Opening up the professional cycling and sports world.

Finding Your Potential and Letting it Go

Are you beginning to wonder what lies ahead in your physical future. I mean are your best days really behind you? Or is there something beyond 40 waiting for you? We are going to meet someone on the other side of 40 who’s on a mission to find his version 2.0.


Episode transcript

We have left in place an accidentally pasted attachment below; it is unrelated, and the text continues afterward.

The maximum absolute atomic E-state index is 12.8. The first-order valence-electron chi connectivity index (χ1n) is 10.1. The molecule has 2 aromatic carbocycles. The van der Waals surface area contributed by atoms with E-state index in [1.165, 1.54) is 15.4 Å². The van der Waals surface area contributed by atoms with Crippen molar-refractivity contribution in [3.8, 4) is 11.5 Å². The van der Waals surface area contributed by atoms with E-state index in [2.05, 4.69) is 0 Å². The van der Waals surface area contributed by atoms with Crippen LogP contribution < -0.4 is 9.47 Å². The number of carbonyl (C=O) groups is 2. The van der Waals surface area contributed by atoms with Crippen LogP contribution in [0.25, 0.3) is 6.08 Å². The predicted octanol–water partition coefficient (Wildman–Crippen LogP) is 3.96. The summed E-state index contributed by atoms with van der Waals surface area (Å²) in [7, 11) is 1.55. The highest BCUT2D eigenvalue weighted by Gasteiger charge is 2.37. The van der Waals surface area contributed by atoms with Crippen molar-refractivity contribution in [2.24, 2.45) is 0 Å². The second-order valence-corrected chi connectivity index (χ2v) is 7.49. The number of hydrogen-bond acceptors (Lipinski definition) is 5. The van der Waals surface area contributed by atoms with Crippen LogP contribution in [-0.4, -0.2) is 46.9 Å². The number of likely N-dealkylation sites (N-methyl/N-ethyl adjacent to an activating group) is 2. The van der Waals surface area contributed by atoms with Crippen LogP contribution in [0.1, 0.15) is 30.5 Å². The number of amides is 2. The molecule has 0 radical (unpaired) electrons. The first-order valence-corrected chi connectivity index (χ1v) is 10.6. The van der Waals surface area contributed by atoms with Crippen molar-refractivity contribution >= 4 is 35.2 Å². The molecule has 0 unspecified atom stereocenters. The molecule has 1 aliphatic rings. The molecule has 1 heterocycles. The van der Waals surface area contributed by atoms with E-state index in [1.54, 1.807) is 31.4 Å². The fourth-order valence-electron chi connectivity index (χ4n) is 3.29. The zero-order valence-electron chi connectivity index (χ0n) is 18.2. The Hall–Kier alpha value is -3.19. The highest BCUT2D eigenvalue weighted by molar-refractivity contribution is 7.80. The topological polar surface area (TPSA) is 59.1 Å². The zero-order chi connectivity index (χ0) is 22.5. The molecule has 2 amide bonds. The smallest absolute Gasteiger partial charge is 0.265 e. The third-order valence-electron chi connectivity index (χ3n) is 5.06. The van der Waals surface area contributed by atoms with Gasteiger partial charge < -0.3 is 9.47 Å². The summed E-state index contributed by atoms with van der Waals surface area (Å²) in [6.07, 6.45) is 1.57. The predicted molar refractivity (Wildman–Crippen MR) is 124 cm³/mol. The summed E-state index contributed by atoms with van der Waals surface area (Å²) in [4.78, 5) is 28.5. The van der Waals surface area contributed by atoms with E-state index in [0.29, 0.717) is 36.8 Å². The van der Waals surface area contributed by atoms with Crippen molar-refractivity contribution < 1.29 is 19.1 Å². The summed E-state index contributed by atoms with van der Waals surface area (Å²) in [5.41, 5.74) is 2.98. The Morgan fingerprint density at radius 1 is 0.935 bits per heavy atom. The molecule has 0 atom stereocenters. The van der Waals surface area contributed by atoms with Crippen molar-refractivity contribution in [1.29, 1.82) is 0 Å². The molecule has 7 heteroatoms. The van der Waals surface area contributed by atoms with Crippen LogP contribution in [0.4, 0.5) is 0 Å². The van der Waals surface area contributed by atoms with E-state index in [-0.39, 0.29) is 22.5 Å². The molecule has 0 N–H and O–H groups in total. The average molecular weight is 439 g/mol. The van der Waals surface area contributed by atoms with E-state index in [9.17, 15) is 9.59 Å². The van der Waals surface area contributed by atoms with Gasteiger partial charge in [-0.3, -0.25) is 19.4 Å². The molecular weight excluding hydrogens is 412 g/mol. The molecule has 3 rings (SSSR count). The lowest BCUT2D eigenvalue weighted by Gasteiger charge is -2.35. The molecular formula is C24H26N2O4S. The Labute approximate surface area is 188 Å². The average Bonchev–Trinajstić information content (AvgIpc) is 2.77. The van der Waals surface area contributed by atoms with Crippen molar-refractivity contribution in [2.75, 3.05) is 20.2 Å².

Damian: Hi! I’m Damian Ruse and as I’m get older, nudging 40, I’m beginning to wonder what lies ahead in my physical future. I mean are my best days really behind me? Or is there something beyond 40 waiting for me? But this isn’t a navel gazing exercise. We are going to meet someone on the other side of 40 who’s on a mission to find his version 2.0. Meet Rasmus - A regular guy with a... Rasmus: ...very demanding full time job Damian: that struggles with how to balance a busy working week with family and two kids who love sport too. Rasmus is dedicating 365 days to return and beat his best and is planning to go all in... Rasmus: [0:19:14 ] So so I’d like to see where that can bring me. I get dropped all the young kids still that's fine, but still I mean. I'm not done yet. So I want to see if I can catch up a little bit. [0:19:30] Damian: He’s not new to cycling having ridden for some 25 plus years and he’s not new to challenges like the Cent Col (100 Climbs) Challenge - completing the 100 mountain passes in 10 days on 3 separate occasions. But this is a step up of sorts and includes something unimaginable to many - a year without beer, and other sacrifices…and from someone who openly admits that he can’t stay away from things like wine and white bread for more than a couple of days. Damian: From VirtuGO this is INSIDE - Opening up the professional cycling and sports world...and this week…the story of one mid-life rider and their hunt for the form of their life, which also raises the idea of when is the right time to let go of your athletic identity and what comes after. We talk to an ex-pro that has just transitioned through retirement and has some great advice when making the call to quit and surviving the change. Damian: For me, this is all about trying to find a balance in the reality of an established life with family, job, friends, personal development and cycling ambitions. It’s a struggle. Cycling towards something – rather than away from it, is a good starting point. Wise words written by Rasmus in an article about his experience preparing for events like the Cent Cols Challange. Daniel Healy our Sports Scientist here at VirtuGO sat down with Rasmus to go over some of the basics, starting with the new goal for this 2.0 project. Rasmus: [0:19:30] So yeah, I used to be in like three 330 340 FTP. Okay. I'm 71 kilos something like this. Okay, so not not. I mean just I mean but for a normal mature in the Copenhagen are it's good, but but now so I want to get to that level somehow, of course. Damian: OK, so the plan is to get back to an FTP of 340 watts. A good performance goal, easily measured and tested. What about an output goal? You don’t always need an event as a goal then you certainly will appreciate the motivation an event goal provides for those long weekend rides and those hard midweek workouts. Pointing toward an event focuses the mind, and that may be the best excuse for setting an output goal. Rasmus: [7:51] I'm in the process of building a very detailed plan for next year. I'm not done with it because I have to fixing dates and these things but but definitely my [00:08:00] plan is to do at least minimum one big one each month. Yeah, then because up to the next and build up to the next exam gold and September next year to really have the big. Well, if the end I kind of this at the end, I was going to be September next year. The big... Damian: The big one! It’s not set, yet. Like I said in the intro - Rasmus is no stranger to big ones. And the Cent Cols Challenge is definitely something of note. Here’s what Rasmus wrote about his experience in the 3 editions of the Challenge. “With fear of sounding religious, I would say the Cent Cols Challenge changed my outlook on life. My perspective of what is hard and possible to achieve changed. I learned a lot about myself during the events.” So whatever the goal is - it will probably be something big. But for now he no real goal which is OK this for time of year. I’ll come back to why this is OK in just a moment. First, though, I want share a bit of sly wisdom from Rasmus when it comes to choosing an event as a goal. It’s a little sneaky and I’m certainly saying you should do it - but it opens up your options... Daniel: There can be any number of events out there. Do you do? Gran fondos, do you do mountain bike [00:05:00] races? What's the typical thing that you aim for? Rasmus: I did a lot of pro fondos and 11 months in the past not so much anymore because I'm or join doing it after the day before or the day after but there's no traffic or no. OK no fuss because everyone was did little more recently knows that it's if you're not in the front group, then it's it's not safe and it's not. I don't enjoy. So so lonely I do the same route or the same events, but just on different times Damian: My only comment is cheeky. (cheeky from a spoonful of sugar). I’ll leave what you do with that info up to you. Now back to not having an output goal. It’s also OK because if your listening thinking about your goals for next year, if you’re going to go for something new, the habits you build are actually more important and locking these down with process goals - becomes very important. When Rasmus was first pushing his riding into a new, higher place, it was all about the process and the Cent Cols Challenge came after. And right now, I get this, and this is how he works. It’s all about the process for him. A process that includes using indoor training when the weather turns bad. To back up a little here - I first came across Rasmus on Instagram when I saw his beautiful indoor cycling set up, but in the comments he wrote this - what you do indoors lets you ride outdoors. This is something that sticks with me and when Rasmus talks about taking the fitness from riding indoors to the outside he really means it. And that’s where VirtuGO comes into the picture. Daniel and VirtuGO are helping Rasmus with his training. So it’s interesting to capture Daniel’s first thoughts around training and where he would start Rasmus. But not after sorting out how to train for climbing when Denmark has no mountains. Daniel: I did Park on question just before which is. What type of Rider do you think you are what I like doing the most and mostly enjoy the world seems to be honest living in Denmark. Yeah, that's great. That's perfect. So, I think the highest hill here is local areas like a climber 30 meter. Several compacts and that's excluding those. Yeah, I gotta go shopping down up and down. Yeah. So the I mean that's little [00:09:00] bit the controversy of it. But no I enjoyed that the most to be honest, which is why I seek out those event that in the past would you know what? It's my belief and I've been testing our transitions lat so much so that I'm having a rest of today and it's my belief after. Taking some of the information from the road and dropping it into this platform and sitting on a flat static bike that you can train for the hills. Yes experience. Yeah, exactly and in some cases maybe a little bit more specific than on the road. Yeah because you're holding that constant water you just there's no little Corners as a little dips in the road. If it's seven minutes, you know Big Year. It's absolutely certain - yes. Yeah. It's like to my experiences as your experience. Yes. Absolutely. Okay, good. Good good. So we've got you climbing come. Damian: It was long before Daniel had… Daniel: ...a template in mind. You need to have a big Zone 3 hit we call them engine builders. They only get lots of work in that zone for sure and we have that already set up. There's some climbing efforts and then you have to get [00:10:00] used to changing Pace while you're on the clients and instantly one training session that comes to mind is why clients? So you do 10 minutes or 15 minutes. I had a really steady. High Tempo Tempo is house on three that is the in terms of yes, and then every five minutes or so you interrupt that steady state with an acceleration. Okay, and that's going to be up to high VO2. It could even be anaerobic and then you come back down and get straight back on that climbing place again. Okay, so you can see the saw tooth profile of that particular item and that that. Race situation where you're in that lie group and you're writing just below your limit and then someone goes out and you have to be able to go with them or you're the person that goes yeah and in a 15-minute period if you do that three times indoors, it's challenging, but that bills are real-life competency on Heels so I can receive the template is right. We're going to work from Zone 3. Straight into threshold then up to zone 5 and maybe even a little bit of zone 6. Okay, and then in between there on those days when you're not working so [00:11:00] hard and they're covering the still need to ride want to work on pedalling speed. Yes, as if all of this can be done pretty high Cadence. Yeah in you delay that point at which you fatigue. Okay, so that's kind of the blend. I'm just paraphrasing for our we would give a pro Rider and all of us in there worry, let's choose that. We've got shoes that work out. I'll send you a Texas go bang bang bang his three options for you today. I think I need I need that structure. Damian: This is the start of the process, and there’s not really a lot more to report on. I will be checking in Rasmus over the course of the year and dig into the weeds a little more when he is fully up and running. But this whole process got me thinking about something which is relevant to older riders, and it’s not aimed at you Rasmus. It’s the idea of that at some point you have to let go of your athletic identity, even as an amatuer cyclist. I immediately had someone in mind when I was thinking about this process of letting go and so I jumped on the phone with this guy… Mick: Hey Damian Australian ex-professional cyclist and VirtuGO CEO - Mick Rogers. It’s been 2 and half years since he called it quits on professional cycling and went straight into something completely different - the business world. I know that you might be thinking that retiring from professional sport is not the same as letting go of your athletic identity as an older rider but I think there are some parallels. For starters it’s mostly about accepting a decline in physical performance. Something Mick or any professional athlete is not immune from, which we’ll get to in a moment but I want to start with some wise words from Mick on where you can make changes to hold onto your performance if you are not performing at your best. According to Mick there…. Mick: ...there are a couple of things you can do if you’re not keeping up in the can play around with right.Damian: In other words, to flip this around, health, training or weight are also three performance factors that could determine your ability to continue in sport and maintain your athletic ability. So when Mick formally retired it was ultimately his health in the form of a slow degradation of a heart valve that made him question his performance. And even then, though it was as simple or obvious as you might think. Mick: I’d planned to retire at the end of 2016... that’s when I knew it was time to stop Damian: At any level, doubts about your ability make it very hard to perform - and doubts about permanent damage are probably at the top of that list. But what other factors make it easier to walk away from your athletic identity? Another thing I got from Mick was taking stock of your achievements both in a performance sense and your results. Something Mick was well aware of…. Mick: Yes, yea yeah, I mean I was very would of been a lot alot harder if I hadn’t done that. Damian: OK so you had a good hard look at your life, your performance, your results and you have decided to quit - what comes next? What’s different as when you aren’t an ‘athlete’ anymore? Here is where Mick talks about the transition period of before and after retirement. He points out something that is obvious in hindsight but something he’d never given much consideration to... Mick: It’s, it’s kind of this interesting period in your life….stopping Damian: This concept of measuring daily performance is easy in the athletic world when it’s thing like numbers but what’s the replacement, what has Mick replaced it with? Mick: End result... Damian: Well now Mick is filling his days with meetings and product design...but what’s next for you once you let go of your athletic identity when it comes to riding your bike? If you’re not a pro cyclist then you will have other areas of your life that I’m sure could easily take over the extra time left from stopping a sport. But I’m actually not proposing you stop cycling altogether - that is, if you love it. What’s left if you want to maintain longevity for your riding? Where do you get your satisfaction on the bike and how can you enjoy your riding for as long as possible? Here’s where I want to make a clear distinction between before and after letting go - athletic identity is sometimes wrapped up in results but always wrapped up in performance. Measuring your output is a key indication that you’re focussed on improving performance. So what’s the alternative? I know that some of you listening might be shrugging your shoulders and saying “Just get out on the bike, it’s easy to keep riding!” But riding is wrapped in so much more than just getting out on the bike. Sustaining anything over the long term - I’m talking real sustainability and finding longevity in cycling is not easy after coming down off the buzz of racing - and training. It takes a shift away from, potentially, all you’ve known about how you relate to the sport. Clip (Taylor): I started riding and racing really before I understood what the bike did for me How winning made me feel. That’s pro cyclist Taylor Phinney talking about his shift in mindset after his potentially career-threatening injury sustained in a crash at the 2014 USA National Road Race Championships. He is talking in terms of longevity within the sport, but also I’d guess how to stay in the pro ranks - and finding the connection with the bike has no doubt helped him do that. So this is exactly where I would start. Instead of why do I ride, ask, how does the bike make me feel? Satisfaction is a word that springs to mind when I think about how the bike makes me feel. Deep satisfaction when I’m swapping off turns in the sun, pushing hard without the fear of getting dropped :/ Deep satisfaction at the end of a hard ride that comes with a still mind and an all consuming pleasurable body ache. Answering this question will help you to define what feeling you’re chasing on the bike outside of performance, and in turn, help you know what to do next - or will it? What I would’ve normally done here was set a goal, find a big event and work backwards. But, goals aren’t always the answer to longevity. At least not strict outcome goals. Rasmus has already shown that. The type of people that set a goal, find some other people to train with and when the goal is done, move onto the next thing. Now, the type of motivation you need to ride with an outcome goal is definitely hard to just conjure up. What is does show is that goals aren’t necessarily part of getting you to keep riding. The trouble is, that a lot of people approach their cycling with a binary approach - meaning if they aren’t training for something and doing it right, then they don’t want to do it at all. This mostly means though that people will come in and out of cycling when they have the time to do it right - and there’s nothing wrong with that. I do think that this is a wasted opportunity to still enjoy cycling and get all the benefits with the added bonus of not heading in a direction of burnout and having to take a break. Now, let’s get to the nuts and bolts of how to do ride forever without being goal-oriented. And it starts with setting the opposite of a goal, setting an intention. Intentions aren’t all wishing and manifestations, no woo woo here, they are your inner-relationships with yourself and others - goals are external achievements, destinations, not lived each day in the present moment. To make this a little clearer here’s a metaphor that may help make this distinction. You jump on the trainer, and before you begin to ride, you set your intention to be present to the feelings and emotions you are experiencing, the pain, the doubt, noticing the beauty in the experience - good and bad. So even if your pedalling squares, your intention to enjoy the connection to the bike and time on your own can be fulfilled. You finish not feeling victimised by not reaching having a good ride but, fulfilling your intention. So you can see, Taylor’s question - how does the bike make me feel? - is about your internal motivations for getting on the bike and looking for ways to use your answers to the question as intentions helps us focus on what is truly important to us - getting to the core of what exactly what you like and love about cycling - and getting the fulfillment on a much more regular basis. One of the great attractions of cycling is that we can do it forever - or at least for a very long time compared to other sports we just need to change the way we think about our time on the bike. There’s going all in like Rasmus and his quest for to find his physical potential - then there’s letting go of your athletic identity but holding onto your cycling by removing the external motivation and looking within to find your answers. Set your intentions and enjoy your riding every time you get on the bike. And most importantly, if you have let go of your athletic identity give yourself permission to see that there is beauty in paradox, a serious cyclist who has no desire to obsess over racing, nor think solely about time spent in their chamois. Because this is permission to simply aim to consciously enjoy every part of the cycling experience. The ChaserDamian: It’s time once again for The Chaser. The segment of the show where I talk about something that will help you chase down your goals - whether it’s a product, study or performance tip… The week - the Theragun. If you can imagine the love child of a hand drill and a hammer then you start to get a picture the Theragun. What is essentially a beefed up hand held massager - it’s doing some serious work. Take a listen to it in action… ….I’ve seen it in action so the sound isn’t so terrifying but I can image if you’ve never seen this thing and your physio gets it and turns it on, you would be scared. In all honesty it’s not that scary but what is it for and does it work - and most importantly, will it help you reach your cycling goals. To start it costs nearly $600 US. This may be only 6 or 7 massages but is it more effective than a massage? But just what does the TheraGun do that other massagers that are a fraction of the price don’t? The claim is that it’s going to help you increase your range of motion, at the same time decreasing your pain says Dr. Jason S. Wersland, a chiropractor and creator of the TheraGun, He also claims that its efficiency is higher because of the frequency and amplitude. Unfortunately for us there isn’t any real information available about the device’s real efficacy.  And being just a more sophisticated massage device, even when there is some truth that different frequencies may have different effects on how muscles heal and relax, there’s no compelling research at the moment saying that one frequency of vibration or amplitude, like that of the TheraGun, is better or more efficient than another. So I cannot give you a definitive answer on the claims but let’s break down the type of therapy it uses. It’s called percussive therapy and compared to techniques like foam rolling and massage, it works the brain-body connection to change the relationship with pain. Which apparently works when you introduce something to the body that’s higher frequency or stimulus, the body has to pay attention and do something about it. It’s a beefed up deep tissue massage that claims to speed up the process of working out muscle knots. It’s not really a self serve tool though. You cannot reach around and aim it on your back for example. Legs would be no problem, though. I honestly don’t see a need to use one over the long term. Yes if you’re training hard you might get sore, but that pain is not something can be fixed - rather than just managed. So even if this product was proven to work better and faster - I’m not sure it’s worth the price and hassle for cyclists. Damian: INSIDE is produced by VirtuGO and hosted by me, Damian Ruse. If you enjoyed this show and you want to hear more - Subscribe on Apple Podcasts of wherever you listen. And tell your riding buddies - Thank you so very much for listening and we’ll see you next episode or out on the road.